Does your grocery bill cost you an arm and a leg? This week, Whole Foods finally announced the first locations for its new lower-priced chain, 365 by Whole Foods. Plus, find out why Twitter knows how healthy you really are. Read on for these and other headlines that caught our eye this week.
“Whole Paycheck” No More
You’re in luck if you live in Santa Monica, Portland, Houston, Bellevue or Los Angeles. In 2016, Whole Foods plans to open new lower-priced stores, dubbed 365 by Whole Foods, in these cities. But don’t worry if your hometown got skipped — Whole Foods intends to double the number of new stores in 2017. (Mashable)
Detoxing in the Wild
You’re not the only one who needs a little reset every once in a while. Turns out that scientists have observed chimps eating clay to detox their bodies from the high levels of digestion-wrecking tannins in their diet of leaves and fruits. However, if you’re tempted by the clay cleanses touted by actresses like Shailene Woodley, you’re better off leaving the mud to the monkeys. It can interfere with your bodies’ absorption of important vitamins and minerals. (NPR)
Why Picky Eaters Might Be More Anxious
Bad news for people who are particular about their food: A new study purports that extreme picky habits in children could be a sign of future mental health issues like anxiety and depression. Luckily, an overwhelming majority of kids will outgrow mild squeamishness (but no judgment if you still hate anchovies). (Vice)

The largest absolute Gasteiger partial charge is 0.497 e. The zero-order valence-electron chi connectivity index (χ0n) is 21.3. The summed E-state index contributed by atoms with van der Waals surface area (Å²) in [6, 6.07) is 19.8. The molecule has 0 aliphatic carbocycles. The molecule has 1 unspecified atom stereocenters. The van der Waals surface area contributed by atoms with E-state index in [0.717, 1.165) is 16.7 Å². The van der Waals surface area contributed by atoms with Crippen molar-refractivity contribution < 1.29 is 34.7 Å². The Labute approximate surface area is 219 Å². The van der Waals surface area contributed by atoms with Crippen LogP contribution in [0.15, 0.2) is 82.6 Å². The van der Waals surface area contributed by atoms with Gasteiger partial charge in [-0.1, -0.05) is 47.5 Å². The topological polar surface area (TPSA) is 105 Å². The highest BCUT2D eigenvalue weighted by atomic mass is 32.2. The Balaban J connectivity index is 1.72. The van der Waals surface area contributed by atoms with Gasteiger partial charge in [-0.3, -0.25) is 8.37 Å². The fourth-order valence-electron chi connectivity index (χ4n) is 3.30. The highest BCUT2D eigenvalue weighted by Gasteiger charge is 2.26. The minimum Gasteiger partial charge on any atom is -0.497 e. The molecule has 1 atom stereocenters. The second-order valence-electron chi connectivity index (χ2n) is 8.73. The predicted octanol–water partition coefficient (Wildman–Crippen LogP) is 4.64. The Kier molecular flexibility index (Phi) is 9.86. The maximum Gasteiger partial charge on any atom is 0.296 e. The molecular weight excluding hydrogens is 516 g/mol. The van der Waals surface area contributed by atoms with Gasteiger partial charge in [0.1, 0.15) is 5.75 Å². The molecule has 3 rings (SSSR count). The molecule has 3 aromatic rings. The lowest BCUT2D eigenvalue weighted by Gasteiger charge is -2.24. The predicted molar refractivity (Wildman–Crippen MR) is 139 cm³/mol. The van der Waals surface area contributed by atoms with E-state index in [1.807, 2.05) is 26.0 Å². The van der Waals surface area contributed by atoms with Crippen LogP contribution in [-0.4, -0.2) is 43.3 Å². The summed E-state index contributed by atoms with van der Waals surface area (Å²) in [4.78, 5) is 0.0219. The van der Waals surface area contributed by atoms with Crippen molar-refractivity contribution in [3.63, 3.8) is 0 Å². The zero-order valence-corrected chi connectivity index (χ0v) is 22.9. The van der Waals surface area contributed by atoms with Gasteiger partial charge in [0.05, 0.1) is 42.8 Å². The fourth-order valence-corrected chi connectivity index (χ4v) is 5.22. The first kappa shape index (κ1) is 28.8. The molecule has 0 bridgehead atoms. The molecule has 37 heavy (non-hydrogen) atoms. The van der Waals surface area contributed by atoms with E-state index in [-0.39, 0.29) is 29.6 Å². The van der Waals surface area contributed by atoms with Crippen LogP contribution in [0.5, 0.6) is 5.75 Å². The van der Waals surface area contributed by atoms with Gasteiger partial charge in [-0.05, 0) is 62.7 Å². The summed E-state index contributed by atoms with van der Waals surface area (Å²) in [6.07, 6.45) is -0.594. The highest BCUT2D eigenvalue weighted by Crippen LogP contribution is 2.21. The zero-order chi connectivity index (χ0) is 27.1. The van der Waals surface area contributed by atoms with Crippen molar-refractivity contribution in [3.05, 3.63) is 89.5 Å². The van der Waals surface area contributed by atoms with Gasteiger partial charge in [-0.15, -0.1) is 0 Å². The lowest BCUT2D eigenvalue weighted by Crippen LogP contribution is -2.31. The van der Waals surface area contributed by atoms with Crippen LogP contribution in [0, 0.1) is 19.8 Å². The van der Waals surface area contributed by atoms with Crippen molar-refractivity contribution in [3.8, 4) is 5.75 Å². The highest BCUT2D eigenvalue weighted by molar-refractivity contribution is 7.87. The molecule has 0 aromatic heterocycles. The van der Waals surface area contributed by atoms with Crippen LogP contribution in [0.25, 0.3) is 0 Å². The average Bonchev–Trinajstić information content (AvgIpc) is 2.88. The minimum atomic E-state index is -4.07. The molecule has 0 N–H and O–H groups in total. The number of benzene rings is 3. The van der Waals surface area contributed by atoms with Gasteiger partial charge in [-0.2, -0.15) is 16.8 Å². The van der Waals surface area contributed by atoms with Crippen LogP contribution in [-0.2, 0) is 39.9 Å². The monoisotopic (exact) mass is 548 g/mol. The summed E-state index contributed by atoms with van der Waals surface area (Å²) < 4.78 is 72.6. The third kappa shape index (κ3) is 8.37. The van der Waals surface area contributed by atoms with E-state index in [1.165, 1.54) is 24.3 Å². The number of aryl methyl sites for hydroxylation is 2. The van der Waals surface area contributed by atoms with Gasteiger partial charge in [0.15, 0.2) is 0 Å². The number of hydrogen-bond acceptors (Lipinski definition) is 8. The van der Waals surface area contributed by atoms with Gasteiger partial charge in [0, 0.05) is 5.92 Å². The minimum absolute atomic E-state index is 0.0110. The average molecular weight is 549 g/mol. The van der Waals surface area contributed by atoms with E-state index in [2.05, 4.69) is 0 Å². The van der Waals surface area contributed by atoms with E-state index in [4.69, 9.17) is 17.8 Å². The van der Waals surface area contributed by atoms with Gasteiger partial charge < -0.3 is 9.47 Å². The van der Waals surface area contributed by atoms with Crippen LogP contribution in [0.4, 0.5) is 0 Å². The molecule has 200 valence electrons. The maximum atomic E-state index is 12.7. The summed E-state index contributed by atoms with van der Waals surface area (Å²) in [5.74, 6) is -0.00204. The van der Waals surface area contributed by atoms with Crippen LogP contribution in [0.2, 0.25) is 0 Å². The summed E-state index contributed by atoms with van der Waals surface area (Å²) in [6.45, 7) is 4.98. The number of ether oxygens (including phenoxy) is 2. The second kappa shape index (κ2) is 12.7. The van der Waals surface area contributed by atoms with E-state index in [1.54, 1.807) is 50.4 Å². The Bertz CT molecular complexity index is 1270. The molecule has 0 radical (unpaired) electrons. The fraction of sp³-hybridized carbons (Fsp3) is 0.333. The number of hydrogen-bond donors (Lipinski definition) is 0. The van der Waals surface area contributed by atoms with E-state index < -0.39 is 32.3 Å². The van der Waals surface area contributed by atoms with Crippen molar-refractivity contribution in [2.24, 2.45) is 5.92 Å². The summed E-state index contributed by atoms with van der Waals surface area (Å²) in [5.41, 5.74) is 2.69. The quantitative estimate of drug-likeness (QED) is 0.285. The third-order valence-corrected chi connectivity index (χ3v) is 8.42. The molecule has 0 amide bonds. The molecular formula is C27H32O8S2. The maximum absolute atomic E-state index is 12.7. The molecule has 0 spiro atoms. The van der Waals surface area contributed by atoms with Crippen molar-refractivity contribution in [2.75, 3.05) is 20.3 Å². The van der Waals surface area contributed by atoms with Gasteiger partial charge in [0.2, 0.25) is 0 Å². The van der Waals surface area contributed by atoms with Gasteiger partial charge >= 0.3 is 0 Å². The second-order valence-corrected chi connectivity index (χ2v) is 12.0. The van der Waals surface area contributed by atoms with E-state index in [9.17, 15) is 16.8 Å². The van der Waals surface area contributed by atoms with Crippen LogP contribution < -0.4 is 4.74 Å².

Spice Up Your Life
Do hot sauce lovers live longer than the rest of us? They might, according to a new study released this week. Researchers found that eating hot foods just once or twice a week was linked to a 10 percent reduced risk of death. Dousing everything we eat in sriracha can’t hurt, right? (Grub Street)
What Is Beautiful?
Former fashion photographer Rick Guidotti is hoping to transform notions of beauty by photographing people living with genetic and behavioral differences. See his stunning work, titled “Positive Exposure,” in the documentary clip above. (The New York Times)
You Are What You Tweet (and Eat)
Researchers are now tallying up tweets about donuts, running and the like to figure out how different states rank when it comes to healthy living. These on-target Twitter trends could make the social platform a powerful tool for people investigating public health in the future. Our take: We’re just glad our diet isn’t restricted to emoji foods. (Fast Company)